'American Sniper' killer mentally ill, US court hears

AFP
Published Feb 12, 2015, 2:14 pm IST
Updated Mar 29, 2019, 8:11 pm IST
Kyle, officially credited with killing 160 people during four military tours in Iraq
Former Marine Cpl. Eddie Ray Routh, center, appears in court on the opening day of his capital murder trial at the Erath County Donald R. Jones Justice Center, Wednesday, Feb. 11, 2015, in Stephenville, Texas. Routh, 27, of Lancaster, Texas, is
 Former Marine Cpl. Eddie Ray Routh, center, appears in court on the opening day of his capital murder trial at the Erath County Donald R. Jones Justice Center, Wednesday, Feb. 11, 2015, in Stephenville, Texas. Routh, 27, of Lancaster, Texas, is

Washington: A former Marine on trial for killing the US Navy Seal whose story inspired Oscar-nominated blockbuster ‘American Sniper’ was so mentally ill he did not know what he was doing, a Texas court heard Wednesday.

Eddie Ray Routh, 27, could face the rest of his life behind bars if convicted of murdering famed US sniper Chris Kyle and his friend Chad Littlefield at a Texas shooting range in February 2013.

 

Kyle, officially credited with killing 160 people during four military tours in Iraq, has been lionized in Clint Eastwood's controversial movie starring Bradley Cooper as the soldier. But defense lawyer Tim Moore pleads insanity for Routh, telling the start of the murder trial in the small Texan town of Stephenville that his client was mentally ill.

"When he took their lives, he was in the grip of a psychosis. A psychosis so severe at that point in time, that he did not know what he was doing was wrong."

"Routh thought Kyle and Littlefield wanted to take his life," Moore told the court in the town around 100 miles (160 kilometers) southwest of Dallas.

 

The 38-year-old Kyle had been trying to help Routh, who suffered from post-traumatic stress disorder. Routh served a tour of duty in Iraq in 2007 with the US Marines. In a sinister sign that Kyle and Littlefield knew something was badly wrong, the court heard how they swapped alarmed text messages shortly before they were killed.

"This dude is straight up nuts," Kyle wrote to Littlefield. "He's right behind me, watch my six," replied his friend, using military jargon for "watch my back."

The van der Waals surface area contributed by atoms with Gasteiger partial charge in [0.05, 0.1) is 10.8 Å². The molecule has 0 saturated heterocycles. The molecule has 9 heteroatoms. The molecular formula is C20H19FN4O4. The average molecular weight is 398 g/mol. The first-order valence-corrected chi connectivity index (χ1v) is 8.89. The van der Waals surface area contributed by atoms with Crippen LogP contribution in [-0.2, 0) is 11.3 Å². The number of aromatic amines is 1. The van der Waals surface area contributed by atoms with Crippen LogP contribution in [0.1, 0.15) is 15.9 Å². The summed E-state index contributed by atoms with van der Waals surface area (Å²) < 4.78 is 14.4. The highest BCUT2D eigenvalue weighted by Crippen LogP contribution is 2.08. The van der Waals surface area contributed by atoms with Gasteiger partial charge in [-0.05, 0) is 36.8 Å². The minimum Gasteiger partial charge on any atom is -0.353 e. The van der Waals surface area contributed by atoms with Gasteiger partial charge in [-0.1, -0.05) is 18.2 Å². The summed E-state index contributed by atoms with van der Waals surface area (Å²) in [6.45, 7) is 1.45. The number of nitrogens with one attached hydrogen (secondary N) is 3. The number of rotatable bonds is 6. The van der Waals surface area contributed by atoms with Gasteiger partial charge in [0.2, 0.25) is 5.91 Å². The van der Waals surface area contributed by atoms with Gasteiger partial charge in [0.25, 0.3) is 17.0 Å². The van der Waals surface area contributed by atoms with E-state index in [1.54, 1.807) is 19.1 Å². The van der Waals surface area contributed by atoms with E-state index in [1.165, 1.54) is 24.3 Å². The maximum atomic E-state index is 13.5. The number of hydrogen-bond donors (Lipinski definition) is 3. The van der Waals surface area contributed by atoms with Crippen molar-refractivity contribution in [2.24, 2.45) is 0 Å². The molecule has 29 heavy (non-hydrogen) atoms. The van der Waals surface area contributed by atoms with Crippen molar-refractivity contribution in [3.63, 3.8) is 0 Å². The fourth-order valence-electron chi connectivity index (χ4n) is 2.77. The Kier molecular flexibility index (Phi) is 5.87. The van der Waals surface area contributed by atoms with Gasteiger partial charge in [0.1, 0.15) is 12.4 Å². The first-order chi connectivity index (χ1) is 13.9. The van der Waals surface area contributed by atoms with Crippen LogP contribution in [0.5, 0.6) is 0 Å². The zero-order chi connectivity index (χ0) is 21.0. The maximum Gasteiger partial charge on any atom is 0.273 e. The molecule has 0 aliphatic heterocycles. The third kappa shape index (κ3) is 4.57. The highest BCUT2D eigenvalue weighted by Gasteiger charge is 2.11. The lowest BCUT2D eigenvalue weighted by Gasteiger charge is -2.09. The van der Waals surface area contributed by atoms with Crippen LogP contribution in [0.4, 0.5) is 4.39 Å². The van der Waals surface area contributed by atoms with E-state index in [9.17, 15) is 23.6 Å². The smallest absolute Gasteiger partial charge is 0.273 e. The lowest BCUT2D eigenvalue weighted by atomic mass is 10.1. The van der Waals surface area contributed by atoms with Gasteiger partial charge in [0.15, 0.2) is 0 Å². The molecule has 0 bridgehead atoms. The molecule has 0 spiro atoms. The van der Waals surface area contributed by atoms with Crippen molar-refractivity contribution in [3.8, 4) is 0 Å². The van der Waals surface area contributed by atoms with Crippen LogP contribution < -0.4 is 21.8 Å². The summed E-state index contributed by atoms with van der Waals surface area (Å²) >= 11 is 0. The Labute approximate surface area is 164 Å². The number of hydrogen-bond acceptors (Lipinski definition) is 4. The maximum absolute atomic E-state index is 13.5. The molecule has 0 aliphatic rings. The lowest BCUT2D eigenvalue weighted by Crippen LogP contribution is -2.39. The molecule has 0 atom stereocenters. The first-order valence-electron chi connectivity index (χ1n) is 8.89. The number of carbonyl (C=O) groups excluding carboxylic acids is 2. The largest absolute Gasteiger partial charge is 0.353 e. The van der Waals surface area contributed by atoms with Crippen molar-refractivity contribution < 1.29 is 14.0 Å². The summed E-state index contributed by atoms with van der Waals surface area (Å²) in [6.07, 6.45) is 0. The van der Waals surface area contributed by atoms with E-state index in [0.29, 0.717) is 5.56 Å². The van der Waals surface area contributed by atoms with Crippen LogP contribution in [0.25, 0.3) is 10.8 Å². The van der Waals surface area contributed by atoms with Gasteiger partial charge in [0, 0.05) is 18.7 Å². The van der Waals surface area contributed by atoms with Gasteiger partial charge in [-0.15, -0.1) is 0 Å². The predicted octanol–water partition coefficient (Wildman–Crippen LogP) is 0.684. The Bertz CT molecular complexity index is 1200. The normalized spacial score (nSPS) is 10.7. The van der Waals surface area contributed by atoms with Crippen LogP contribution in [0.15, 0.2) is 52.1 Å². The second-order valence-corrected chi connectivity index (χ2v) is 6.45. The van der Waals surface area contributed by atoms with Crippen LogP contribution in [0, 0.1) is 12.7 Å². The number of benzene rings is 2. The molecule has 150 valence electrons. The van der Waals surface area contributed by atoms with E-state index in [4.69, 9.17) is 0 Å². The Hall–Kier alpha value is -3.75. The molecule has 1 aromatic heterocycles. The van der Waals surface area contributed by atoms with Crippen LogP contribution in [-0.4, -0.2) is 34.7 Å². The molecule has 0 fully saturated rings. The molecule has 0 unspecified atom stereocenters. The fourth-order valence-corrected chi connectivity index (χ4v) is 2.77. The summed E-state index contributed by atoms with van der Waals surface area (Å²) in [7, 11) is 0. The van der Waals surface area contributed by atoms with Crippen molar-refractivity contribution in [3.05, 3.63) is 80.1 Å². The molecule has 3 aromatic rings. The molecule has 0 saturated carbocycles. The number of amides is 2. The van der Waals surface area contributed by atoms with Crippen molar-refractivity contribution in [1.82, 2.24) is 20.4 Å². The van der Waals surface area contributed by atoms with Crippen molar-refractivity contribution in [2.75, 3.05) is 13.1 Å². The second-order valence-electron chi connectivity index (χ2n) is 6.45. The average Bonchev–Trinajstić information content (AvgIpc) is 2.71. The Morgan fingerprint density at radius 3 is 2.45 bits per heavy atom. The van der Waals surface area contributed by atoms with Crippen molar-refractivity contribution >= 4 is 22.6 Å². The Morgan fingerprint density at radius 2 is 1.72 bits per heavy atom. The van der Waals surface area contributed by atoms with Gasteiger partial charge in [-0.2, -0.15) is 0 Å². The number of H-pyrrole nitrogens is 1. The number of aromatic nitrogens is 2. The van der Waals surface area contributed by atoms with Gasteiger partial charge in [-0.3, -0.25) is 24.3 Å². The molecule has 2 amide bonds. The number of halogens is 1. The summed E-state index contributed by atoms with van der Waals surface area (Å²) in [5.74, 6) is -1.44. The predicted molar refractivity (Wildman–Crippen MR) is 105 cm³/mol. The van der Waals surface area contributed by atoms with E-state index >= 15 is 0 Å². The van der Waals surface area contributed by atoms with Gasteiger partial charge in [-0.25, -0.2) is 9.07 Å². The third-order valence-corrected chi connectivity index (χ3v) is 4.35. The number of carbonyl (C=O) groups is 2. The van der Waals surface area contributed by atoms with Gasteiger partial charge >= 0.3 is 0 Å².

After the shootings on February 2, 2013, Routh took Kyle's truck and was arrested at his sister's home. He allegedly confessed to the killings after complaining "people were sucking his soul and that he could smell the pigs."

 

Prosecutor Alan Nash told the court that mental illness "doesn't take away the ability to know what's right and wrong." Prosecutors are not seeking the death penalty in what is expected to be a two-week trial. Instead Routh faces the possibility of life in a mental hospital or life in prison if convicted.

Kyle's widow Taya took the stand on Wednesday, sobbing and wiping her eyes with a tissue as she recounted their life together. Lawyers have questioned whether Routh could receive a fair trial in the small town, given the success of "American Sniper" and the widely held view of Kyle as a hero. But the judge dismissed an application by Routh's lawyers to delay the trial.

 

Eastwood's film, based on Kyle's book "American Sniper: The Autobiography of the Most Lethal Sniper in US Military History", has smashed a series of box office records on the way to winning six Oscar nominations.

However, the film, which has so far earned more than $280 million to become the highest grossing war film in history, has attracted controversy for its depiction of Kyle and its view of the Iraq War.

Critics claim it presents a simplistic, black and white view of the Iraq conflict, and glosses over Kyle's references to Iraqis in his memoir as "savages."

 

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